Whiteleys is a Grade II listed building with an exciting history….
In 1845 an ambitious young Yorkshire man called William Whiteley left his home near Leeds to seek fame and fortune in London.
At 24 years of age and only £10.00 in his pocket, Whiteley had a dream in his heart – to create a store in London that could offer the shopping public everything and anything.
By 1875 he had become an entrepreneur of note – buying up other shops in the area, cutting prices, offering a vast range of goods and other services from clothes and kitchenware to estate agency work.
By 1890, more than 6,000 staff were employed in the business, most of them living in Whiteley accommodation, and working 7am – 11pm, 6 days a week. Whiteley bought massive farmlands and erected food-processing factories to provide produce for the store and for staff catering.
The business obtained a listing on the London Stock Exchange in 1899, when the dream of creating an even bigger store grew nearer reality.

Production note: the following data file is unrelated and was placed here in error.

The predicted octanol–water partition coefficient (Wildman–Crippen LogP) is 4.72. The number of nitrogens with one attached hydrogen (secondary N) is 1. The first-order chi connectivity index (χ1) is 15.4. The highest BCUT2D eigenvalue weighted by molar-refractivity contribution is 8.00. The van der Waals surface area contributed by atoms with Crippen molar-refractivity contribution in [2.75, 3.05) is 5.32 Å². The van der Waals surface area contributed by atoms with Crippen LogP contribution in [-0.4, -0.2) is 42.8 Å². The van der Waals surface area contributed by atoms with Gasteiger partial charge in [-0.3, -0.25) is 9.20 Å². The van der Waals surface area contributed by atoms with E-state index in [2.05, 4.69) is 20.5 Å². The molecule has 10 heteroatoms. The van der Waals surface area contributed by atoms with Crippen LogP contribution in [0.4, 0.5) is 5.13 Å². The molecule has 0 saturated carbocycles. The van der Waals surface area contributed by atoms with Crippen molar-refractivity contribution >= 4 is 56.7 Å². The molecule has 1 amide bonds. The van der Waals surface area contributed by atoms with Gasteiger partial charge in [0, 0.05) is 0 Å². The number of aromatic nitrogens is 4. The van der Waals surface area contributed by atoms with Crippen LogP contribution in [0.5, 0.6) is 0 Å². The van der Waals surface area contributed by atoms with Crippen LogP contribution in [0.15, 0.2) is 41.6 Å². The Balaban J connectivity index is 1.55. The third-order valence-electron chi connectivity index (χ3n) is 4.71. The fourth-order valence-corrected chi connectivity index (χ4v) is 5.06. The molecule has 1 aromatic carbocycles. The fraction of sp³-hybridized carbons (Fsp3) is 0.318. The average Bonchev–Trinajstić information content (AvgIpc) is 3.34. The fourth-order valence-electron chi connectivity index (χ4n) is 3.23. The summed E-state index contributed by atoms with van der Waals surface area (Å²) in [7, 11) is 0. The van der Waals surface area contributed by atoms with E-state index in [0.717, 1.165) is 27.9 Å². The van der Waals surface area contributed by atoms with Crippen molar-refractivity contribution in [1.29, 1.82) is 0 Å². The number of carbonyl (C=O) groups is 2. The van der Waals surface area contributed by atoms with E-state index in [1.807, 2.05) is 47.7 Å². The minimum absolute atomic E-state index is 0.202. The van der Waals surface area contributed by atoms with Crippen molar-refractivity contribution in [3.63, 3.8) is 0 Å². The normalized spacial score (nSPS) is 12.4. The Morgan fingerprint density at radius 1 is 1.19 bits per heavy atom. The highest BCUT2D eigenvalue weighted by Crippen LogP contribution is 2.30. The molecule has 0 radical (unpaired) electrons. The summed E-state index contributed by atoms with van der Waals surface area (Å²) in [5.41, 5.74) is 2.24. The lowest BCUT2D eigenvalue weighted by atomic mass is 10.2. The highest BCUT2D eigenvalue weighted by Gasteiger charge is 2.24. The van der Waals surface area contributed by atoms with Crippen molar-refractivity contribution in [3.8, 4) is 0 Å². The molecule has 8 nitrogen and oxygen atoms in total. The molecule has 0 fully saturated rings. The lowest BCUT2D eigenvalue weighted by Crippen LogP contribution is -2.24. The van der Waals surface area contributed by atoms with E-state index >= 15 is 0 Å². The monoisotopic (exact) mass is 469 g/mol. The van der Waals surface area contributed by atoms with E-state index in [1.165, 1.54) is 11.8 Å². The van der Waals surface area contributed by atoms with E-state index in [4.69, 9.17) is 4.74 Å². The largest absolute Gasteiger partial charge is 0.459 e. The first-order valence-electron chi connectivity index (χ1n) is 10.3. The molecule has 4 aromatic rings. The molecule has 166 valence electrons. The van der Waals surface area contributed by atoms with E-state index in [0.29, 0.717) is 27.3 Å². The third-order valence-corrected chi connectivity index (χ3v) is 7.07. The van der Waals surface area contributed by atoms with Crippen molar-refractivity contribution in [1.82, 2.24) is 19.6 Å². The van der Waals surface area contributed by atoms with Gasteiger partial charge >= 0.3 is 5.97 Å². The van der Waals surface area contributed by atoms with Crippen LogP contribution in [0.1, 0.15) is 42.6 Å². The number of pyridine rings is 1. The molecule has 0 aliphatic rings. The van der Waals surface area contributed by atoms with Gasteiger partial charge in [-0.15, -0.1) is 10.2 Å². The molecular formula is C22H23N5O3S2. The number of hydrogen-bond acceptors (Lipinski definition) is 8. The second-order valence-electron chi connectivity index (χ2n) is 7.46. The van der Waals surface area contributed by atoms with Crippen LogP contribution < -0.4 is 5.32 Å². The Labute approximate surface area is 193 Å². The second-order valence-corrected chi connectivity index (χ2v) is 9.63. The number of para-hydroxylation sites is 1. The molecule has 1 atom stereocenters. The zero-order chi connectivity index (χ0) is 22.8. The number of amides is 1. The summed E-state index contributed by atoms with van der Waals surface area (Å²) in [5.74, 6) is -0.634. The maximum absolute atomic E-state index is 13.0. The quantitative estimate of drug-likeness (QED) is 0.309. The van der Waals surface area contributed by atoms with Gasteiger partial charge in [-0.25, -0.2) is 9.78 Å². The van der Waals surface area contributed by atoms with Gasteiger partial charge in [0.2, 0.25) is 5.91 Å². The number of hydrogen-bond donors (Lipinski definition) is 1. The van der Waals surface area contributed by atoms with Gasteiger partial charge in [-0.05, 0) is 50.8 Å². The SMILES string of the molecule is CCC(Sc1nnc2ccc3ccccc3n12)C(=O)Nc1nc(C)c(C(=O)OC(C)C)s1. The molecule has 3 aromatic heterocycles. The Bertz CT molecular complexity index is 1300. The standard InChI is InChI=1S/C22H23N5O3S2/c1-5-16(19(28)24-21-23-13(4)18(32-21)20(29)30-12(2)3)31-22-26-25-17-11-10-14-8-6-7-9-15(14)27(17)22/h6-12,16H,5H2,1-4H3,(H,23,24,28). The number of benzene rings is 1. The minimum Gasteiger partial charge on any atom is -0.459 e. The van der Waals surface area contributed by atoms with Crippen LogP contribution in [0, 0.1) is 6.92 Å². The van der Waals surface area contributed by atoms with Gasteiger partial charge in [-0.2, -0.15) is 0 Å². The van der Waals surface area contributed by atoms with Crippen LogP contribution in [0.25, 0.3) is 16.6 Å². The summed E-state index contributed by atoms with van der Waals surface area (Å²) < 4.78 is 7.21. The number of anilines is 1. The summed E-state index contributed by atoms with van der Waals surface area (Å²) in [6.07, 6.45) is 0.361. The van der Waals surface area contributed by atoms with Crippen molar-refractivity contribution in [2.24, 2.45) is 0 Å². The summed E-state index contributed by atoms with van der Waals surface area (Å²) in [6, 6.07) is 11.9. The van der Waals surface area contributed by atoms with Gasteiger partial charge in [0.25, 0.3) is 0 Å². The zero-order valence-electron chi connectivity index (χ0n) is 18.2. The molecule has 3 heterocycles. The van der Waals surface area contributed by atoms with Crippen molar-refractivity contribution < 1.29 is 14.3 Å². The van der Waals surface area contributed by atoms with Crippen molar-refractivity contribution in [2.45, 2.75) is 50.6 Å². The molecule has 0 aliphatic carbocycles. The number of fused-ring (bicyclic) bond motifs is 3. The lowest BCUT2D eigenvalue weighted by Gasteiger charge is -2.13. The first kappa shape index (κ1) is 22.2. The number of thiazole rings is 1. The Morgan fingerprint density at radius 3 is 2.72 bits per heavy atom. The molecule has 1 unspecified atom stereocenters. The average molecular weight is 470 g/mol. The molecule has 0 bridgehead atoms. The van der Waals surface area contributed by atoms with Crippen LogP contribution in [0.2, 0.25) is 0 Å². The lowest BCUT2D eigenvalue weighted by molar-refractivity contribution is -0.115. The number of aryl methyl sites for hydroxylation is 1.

However, tragedy was lurking in the wings. On 24th January 1907, a man claiming to be his illegitimate son murdered William Whiteley in his store.
His two sons endeavoured to keep their father’s dream alive. The Lord Mayor of London opened Whiteleys store, a magnificent edifice designed by John Belcher and J Joass, in 1912.
Initially, it incorporated several of William Whiteley’s old Queens Road shops, but in 1925, the older part of the store was re-fronted and the building line set back by some15ft, to present the imposing, colonnaded façade that still dominates the Bayswater scene today, running well over 500ft along Queensway.
The new Whiteleys opened its doors on 26th July 1989 offering almost anything – women’s, men’s and children’s fashions. Gifts, books, beauty products, fashion accessories, a wide range of international restaurants, an 8 screen multiplex cinema, bowling diner and car park.
Today key grade II listed features still remain, including the sweeping La Scala staircase, the impressive tiered atrium, windows and marble floor.